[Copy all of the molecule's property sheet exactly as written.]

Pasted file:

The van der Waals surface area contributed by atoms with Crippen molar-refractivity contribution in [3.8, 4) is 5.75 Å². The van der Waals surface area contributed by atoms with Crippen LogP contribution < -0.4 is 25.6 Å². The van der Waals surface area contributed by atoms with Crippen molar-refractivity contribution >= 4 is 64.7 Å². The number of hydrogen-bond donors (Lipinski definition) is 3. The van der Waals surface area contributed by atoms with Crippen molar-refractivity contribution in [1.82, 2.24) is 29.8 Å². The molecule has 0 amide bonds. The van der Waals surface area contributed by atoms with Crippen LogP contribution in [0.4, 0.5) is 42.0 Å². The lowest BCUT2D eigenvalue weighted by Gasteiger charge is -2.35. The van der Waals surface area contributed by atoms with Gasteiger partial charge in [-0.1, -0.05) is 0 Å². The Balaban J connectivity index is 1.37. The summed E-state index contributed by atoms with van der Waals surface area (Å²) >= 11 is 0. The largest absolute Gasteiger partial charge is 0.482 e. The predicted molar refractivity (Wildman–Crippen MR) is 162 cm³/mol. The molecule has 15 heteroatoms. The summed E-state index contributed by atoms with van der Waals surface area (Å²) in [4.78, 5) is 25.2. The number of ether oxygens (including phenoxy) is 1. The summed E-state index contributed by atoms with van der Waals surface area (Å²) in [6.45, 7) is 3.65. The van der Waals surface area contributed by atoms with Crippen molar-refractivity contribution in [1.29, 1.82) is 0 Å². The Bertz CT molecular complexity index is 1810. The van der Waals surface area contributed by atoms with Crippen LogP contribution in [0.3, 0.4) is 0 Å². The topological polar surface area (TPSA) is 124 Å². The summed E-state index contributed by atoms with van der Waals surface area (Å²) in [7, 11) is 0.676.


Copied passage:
The van der Waals surface area contributed by atoms with Crippen molar-refractivity contribution in [3.8, 4) is 5.75 Å². The van der Waals surface area contributed by atoms with Crippen LogP contribution < -0.4 is 25.6 Å². The van der Waals surface area contributed by atoms with Crippen molar-refractivity contribution >= 4 is 64.7 Å². The number of hydrogen-bond donors (Lipinski definition) is 3. The van der Waals surface area contributed by atoms with Crippen molar-refractivity contribution in [1.82, 2.24) is 29.8 Å². The molecule has 0 amide bonds. The van der Waals surface area contributed by atoms with Crippen LogP contribution in [0.4, 0.5) is 42.0 Å². The lowest BCUT2D eigenvalue weighted by Gasteiger charge is -2.35. The van der Waals surface area contributed by atoms with Gasteiger partial charge in [-0.1, -0.05) is 0 Å². The Balaban J connectivity index is 1.37. The summed E-state index contributed by atoms with van der Waals surface area (Å²) >= 11 is 0. The largest absolute Gasteiger partial charge is 0.482 e. The predicted molar refractivity (Wildman–Crippen MR) is 162 cm³/mol. The molecule has 15 heteroatoms. The summed E-state index contributed by atoms with van der Waals surface area (Å²) in [4.78, 5) is 25.2. The number of ether oxygens (including phenoxy) is 1. The summed E-state index contributed by atoms with van der Waals surface area (Å²) in [6.45, 7) is 3.65. The van der Waals surface area contributed by atoms with Crippen molar-refractivity contribution in [1.29, 1.82) is 0 Å². The Bertz CT molecular complexity index is 1810. The van der Waals surface area contributed by atoms with Crippen LogP contribution in [0.3, 0.4) is 0 Å². The topological polar surface area (TPSA) is 124 Å². The summed E-state index contributed by atoms with van der Waals surface area (Å²) in [7, 11) is 0.676.